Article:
Ayerza 1995,2011; Segura-Campos et al. 2014a).
Therefore, Chia seed can be considered as a natural
source of x-3 which play a very important role in
human nutrition and in human health due to its anti-
inflammatory, antiarrhythmic and antithrombotic
activity (Garg et al. 2006; Geelen et al. 2004; Din
et al. 2004; Wall et al. 2010). da Silva Marineli et al.
(2014) characterized the Chia seed oil from Chile
using the positive ion easy ambient sonic-spray
ionization mass spectrometry (EASI MS) technique
and reported ranks of fatty acids abundance in the
following order: a-linolenic acid (62.8%), linoleic
acid (18.23%), palmitic acid (7.07%), oleic acid
(7.04%) and stearic acid (3.36%). These results are
in agreement with those reported in other studies
(Ayerza 1995; Ayerza and Coates 2004). Amato et al.
(2015) reported the first data on the quality of Chia
seeds produced in Europe, from an experiment
conducted in Basilicata (South Italy), particularly the
oil extracted from Italian Chia seeds was not signif-
icantly different from those grown in traditional area
(Peru) and in a new area (Australia). However, the oil
extracted in Italy was more rich in chlorophyll,
carotenoids and a-linolenic acid but showed a higher
Fig. 1 Chemical structures
of fatty acids from chia
seeds
Phytochem Rev (2017) 16:745–760 753
123
free acidity and peroxides. As mentioned previously,
chemical composition and oil yield can be affected by
several factors such as extraction technique and
geographical area. For example, Ixtaina et al. (2011)
used two extraction techniques to obtain oil from Chia
seeds purchased from different source, Argentina and
Guatemala. In both seeds, the oil yield was much
lower in pressing than in solvent extraction (20.30 and
24.8% compared to 26.70 and 33.6%, respectively).
This finding is in agreement with that reported by
Da˛browski et al. (2016), who also evaluated the
influence of the extraction method on the composition
of Chia seed oil. In fact, the recovery of oil was
reported lower by pressing than by extraction
methods.
Another important example is the study conducted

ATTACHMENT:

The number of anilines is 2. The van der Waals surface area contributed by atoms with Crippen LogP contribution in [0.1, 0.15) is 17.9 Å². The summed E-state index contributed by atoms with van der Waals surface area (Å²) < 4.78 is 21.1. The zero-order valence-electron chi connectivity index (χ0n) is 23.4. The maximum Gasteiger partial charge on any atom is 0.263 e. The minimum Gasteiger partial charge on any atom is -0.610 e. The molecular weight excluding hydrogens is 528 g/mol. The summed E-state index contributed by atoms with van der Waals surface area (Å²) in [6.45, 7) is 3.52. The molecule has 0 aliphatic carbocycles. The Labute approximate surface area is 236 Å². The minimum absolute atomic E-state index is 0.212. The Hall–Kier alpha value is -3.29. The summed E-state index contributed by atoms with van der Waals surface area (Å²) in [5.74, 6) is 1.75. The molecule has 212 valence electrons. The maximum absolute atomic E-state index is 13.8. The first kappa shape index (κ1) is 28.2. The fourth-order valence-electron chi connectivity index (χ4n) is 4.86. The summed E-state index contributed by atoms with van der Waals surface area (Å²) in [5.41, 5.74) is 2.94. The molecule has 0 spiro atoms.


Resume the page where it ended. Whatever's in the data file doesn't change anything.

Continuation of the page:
on the effect of six different ecosystems of South
America on the protein and oil contents, fatty acid
composition and peroxide index of Chia seeds from
Argentina (Ayerza and Coates 2004; Ayerza 2013b).
The authors demonstrated that the chemical compo-
sition of the seeds is widely affected by the location
and environmental factors such as temperature, light
and soil type.
Storage proteins
Olivos-Lugo et al. (2010) determined the thermal,
functional and nutritional properties of chia seeds
proteins by differential scanning calorimetry, gelling,
foaming, water-holding capacity and oil-holding
capacity, amino-acid profile, chemical score and
in vitro digestibility tests. They found the protein
fraction composed by albumins (39 g/kg protein),
globulins (70 g/kg protein), prolamins (538 g/kg pro-
tein) and glutelins (230 g/kg protein). Ayerza and
Coates (2011) determined the total protein content of
chia seeds grown at different altitudes as crude
nitrogen composition by a standard micro-Kjeldahl
method using a 5.71 conversion factor. They found a
general decrease of protein content as the altitude of
the seed grown location increased. On 2012 the seed
storage proteins of chia seeds were studied by
Sandoval-Oliveros and Paredes-Lo
´pez that reported
the main protein fraction corresponding to globulins
(52%). This fraction was showed to contain mostly
11S and 7S proteins whose molecular sizes ranged
from 15 to 50 kDa and electrophoretic experiments,
under native conditions, confirmed four bands of
globulins in the range of 104–628 kDa. The denatu-
ration temperatures of crude albumins, globulins,
prolamins, and glutelins were 103, 105, 85.6, and
91 °C thus indicating a good thermal stability for
albumins and globulins. Selected globulin peptides
analyzed by mass spectrometry showed homology to
sesame proteins. A good balance of essential amino
acids was found in the seed flour and globulins,
especially for methionine and cysteine (Sandoval-
Oliveros and Paredes-Lo
´pez 2012).
Fibers
Chia seeds constitute a potential ingredient in food
industry applications due to its dietary fiber content.
Since the early 1950s, it was discovered the impor-